Invasive vegetation crawled across barren farmland and the irrigation system fell into disrepair after the withdrawal of the sugarcane industry in 1996 from a 40-square-mile plot on the north shore of Oahu.
The abandoned farmland, part of a former sugar plantation, is owned by a trust, Kamehameha Schools , and it needed to be repurposed after a century in sugar cultivation. In 2006 the trust partnered with Stanford environmental researchers at the Natural Capital Project and embarked on a two-year process to determine the impacts of various land use alternatives, hoping to find the best use for the land.
Kamehameha Schools is no ordinary landholder. It is a philanthropic trust established as the dying wish of Princess Bernice Pauahi Bishop (the last living descendent of King Kamehameha I) with the mission of ensuring an education for all youth of Hawaiian descent.
Today the trust supports an educational system that serves approximately 30,000 children and is subsidized by the income generated on a diverse set of leases on endowed properties. These numerous properties add up to rank Kamehameha Schools as the largest private landowner in Hawaii, holding more than 8 percent of the state.
As such a major player, Kamehameha Schools takes its influence in the community seriously. The land-use decision-making process for the north shore of Oahu was a two-year formal conversation between the trust and the local community, with the formal mission to "balance environmental, economic, cultural, educational and community values."
Yet, despite best-practice methods, the trust didn’t find it easy to turn the mission of environmental stewardship into something tangible. "Intuitively, you know what will be good for the environment, but that was all just based on faith," said the regional asset manager for the trust, Giorgio Caldarone. "We couldn’t really quantitatively understand the trade-offs."
Stanford researchers from the Natural Capital Project teamed up with the trust to help determine the fate of the farm, with the goal of providing ecological models for decision-makers.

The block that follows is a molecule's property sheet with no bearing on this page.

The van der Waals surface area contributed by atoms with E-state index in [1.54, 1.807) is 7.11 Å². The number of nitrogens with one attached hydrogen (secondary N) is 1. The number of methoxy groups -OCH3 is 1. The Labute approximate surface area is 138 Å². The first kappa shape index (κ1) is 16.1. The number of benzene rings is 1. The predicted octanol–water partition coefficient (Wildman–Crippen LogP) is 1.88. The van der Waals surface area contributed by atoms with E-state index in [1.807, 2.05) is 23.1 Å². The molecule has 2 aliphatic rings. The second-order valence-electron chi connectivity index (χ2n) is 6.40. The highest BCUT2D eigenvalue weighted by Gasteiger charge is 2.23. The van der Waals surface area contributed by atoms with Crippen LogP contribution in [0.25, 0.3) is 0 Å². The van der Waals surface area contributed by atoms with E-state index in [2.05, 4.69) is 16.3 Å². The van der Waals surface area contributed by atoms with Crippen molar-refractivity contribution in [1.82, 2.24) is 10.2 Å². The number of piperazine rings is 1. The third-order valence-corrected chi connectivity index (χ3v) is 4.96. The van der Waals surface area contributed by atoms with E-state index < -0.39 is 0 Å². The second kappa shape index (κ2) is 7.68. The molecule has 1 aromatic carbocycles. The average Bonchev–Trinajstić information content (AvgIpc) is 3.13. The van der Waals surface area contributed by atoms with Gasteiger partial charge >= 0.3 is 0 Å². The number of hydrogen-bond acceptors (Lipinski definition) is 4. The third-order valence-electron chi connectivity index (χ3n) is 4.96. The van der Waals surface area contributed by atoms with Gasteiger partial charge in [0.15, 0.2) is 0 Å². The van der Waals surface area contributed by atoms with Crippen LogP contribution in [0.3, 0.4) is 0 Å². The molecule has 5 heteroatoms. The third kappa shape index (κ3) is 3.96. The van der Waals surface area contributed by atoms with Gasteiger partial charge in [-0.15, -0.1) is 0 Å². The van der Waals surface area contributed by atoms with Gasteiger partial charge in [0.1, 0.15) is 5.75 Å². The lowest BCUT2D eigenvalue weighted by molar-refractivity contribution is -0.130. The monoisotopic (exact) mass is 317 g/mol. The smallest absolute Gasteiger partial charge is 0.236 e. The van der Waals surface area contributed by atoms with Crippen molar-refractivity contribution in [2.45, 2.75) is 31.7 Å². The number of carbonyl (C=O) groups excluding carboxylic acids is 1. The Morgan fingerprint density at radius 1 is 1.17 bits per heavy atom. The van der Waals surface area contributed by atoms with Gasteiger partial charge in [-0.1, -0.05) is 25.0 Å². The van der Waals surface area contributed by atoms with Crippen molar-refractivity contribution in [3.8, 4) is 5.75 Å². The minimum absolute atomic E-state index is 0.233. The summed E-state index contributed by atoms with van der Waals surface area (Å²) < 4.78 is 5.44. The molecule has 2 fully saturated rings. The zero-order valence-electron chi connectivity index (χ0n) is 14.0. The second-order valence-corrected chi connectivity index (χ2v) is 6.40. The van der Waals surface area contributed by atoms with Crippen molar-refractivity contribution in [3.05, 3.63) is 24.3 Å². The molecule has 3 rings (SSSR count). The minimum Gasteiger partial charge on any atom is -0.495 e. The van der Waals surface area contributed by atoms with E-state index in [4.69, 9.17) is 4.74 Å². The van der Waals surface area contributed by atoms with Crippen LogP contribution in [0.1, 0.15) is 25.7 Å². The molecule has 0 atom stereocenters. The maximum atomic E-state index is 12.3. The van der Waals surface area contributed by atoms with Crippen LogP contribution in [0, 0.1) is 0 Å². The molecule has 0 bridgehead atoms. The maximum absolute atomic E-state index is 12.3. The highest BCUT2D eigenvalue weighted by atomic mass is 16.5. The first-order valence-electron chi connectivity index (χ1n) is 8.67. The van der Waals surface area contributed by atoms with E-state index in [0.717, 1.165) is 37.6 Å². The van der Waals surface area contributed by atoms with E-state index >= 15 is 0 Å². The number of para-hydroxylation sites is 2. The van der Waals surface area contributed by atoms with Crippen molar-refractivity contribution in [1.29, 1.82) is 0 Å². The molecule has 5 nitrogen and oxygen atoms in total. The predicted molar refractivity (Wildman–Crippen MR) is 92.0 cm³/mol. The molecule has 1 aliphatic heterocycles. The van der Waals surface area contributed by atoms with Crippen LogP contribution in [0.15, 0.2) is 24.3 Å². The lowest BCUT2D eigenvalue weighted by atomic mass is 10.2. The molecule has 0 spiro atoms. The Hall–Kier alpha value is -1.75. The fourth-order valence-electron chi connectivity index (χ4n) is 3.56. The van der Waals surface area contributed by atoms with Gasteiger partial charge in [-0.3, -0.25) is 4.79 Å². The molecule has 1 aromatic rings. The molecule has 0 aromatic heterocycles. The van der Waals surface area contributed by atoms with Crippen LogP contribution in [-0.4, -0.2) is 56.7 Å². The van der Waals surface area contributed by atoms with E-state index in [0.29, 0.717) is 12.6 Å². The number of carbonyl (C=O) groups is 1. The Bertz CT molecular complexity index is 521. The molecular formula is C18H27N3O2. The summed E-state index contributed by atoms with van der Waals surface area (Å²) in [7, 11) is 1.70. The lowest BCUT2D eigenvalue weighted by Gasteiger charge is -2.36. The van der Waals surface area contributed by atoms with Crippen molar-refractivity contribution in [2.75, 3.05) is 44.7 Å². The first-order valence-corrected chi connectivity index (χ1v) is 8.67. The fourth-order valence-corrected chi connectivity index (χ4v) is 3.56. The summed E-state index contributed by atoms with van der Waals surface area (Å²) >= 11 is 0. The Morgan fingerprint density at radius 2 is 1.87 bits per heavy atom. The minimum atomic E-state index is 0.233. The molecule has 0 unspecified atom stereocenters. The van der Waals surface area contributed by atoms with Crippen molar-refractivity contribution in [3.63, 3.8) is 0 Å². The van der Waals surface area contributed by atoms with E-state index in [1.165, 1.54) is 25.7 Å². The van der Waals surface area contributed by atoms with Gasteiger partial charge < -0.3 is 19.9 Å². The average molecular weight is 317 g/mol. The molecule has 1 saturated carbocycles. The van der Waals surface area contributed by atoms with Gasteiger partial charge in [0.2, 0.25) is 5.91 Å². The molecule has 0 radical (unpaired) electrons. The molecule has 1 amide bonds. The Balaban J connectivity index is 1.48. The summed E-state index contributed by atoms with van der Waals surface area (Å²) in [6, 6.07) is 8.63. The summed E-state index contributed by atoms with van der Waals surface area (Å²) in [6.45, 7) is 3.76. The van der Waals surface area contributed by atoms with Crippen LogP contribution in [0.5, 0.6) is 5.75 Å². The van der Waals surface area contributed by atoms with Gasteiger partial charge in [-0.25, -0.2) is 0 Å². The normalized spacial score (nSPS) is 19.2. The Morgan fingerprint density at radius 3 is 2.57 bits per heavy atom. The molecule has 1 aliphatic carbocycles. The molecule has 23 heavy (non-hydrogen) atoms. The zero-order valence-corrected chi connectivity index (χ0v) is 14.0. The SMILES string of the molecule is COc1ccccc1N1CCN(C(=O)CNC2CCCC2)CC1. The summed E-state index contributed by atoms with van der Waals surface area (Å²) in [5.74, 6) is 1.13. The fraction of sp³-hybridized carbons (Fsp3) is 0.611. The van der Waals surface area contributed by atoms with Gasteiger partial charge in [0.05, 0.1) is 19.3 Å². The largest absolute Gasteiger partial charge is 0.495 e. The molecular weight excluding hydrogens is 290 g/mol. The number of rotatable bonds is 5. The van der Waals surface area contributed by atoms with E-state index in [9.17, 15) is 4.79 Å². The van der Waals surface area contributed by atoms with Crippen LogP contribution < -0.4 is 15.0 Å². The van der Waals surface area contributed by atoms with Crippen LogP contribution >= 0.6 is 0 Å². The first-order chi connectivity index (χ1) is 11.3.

"It was a very organic process of figuring out what to model," said Stanford researcher Josh Goldstein , who led the study and is now an assistant professor at Colorado State University. "The trust was trying to capture the futures for the land that the community desired and we were trying to illustrate those stories. . . . We were turning stories into something very concrete that could help them make a decision."
Overall, the team spent two years working closely with the trust to help determine what should happen to the abandoned farmland. Team members spent time getting to know the fabric of the region, from the complex pressures exerted on local lands right down to the details of soil characteristics for every 90 square meters of the property.
As in much of the world, Hawaii is facing unprecedented pressures on its land base as an ever-expanding population demands residential and commercial development. At the same time, planners must grapple with a myriad of issues, such as food security, unemployment and environmental sustainability.
Ultimately, the decision broke down into three scenarios: growing sugarcane for fuel; diversifying agriculture and forestry; or selling the lands for a residential housing development.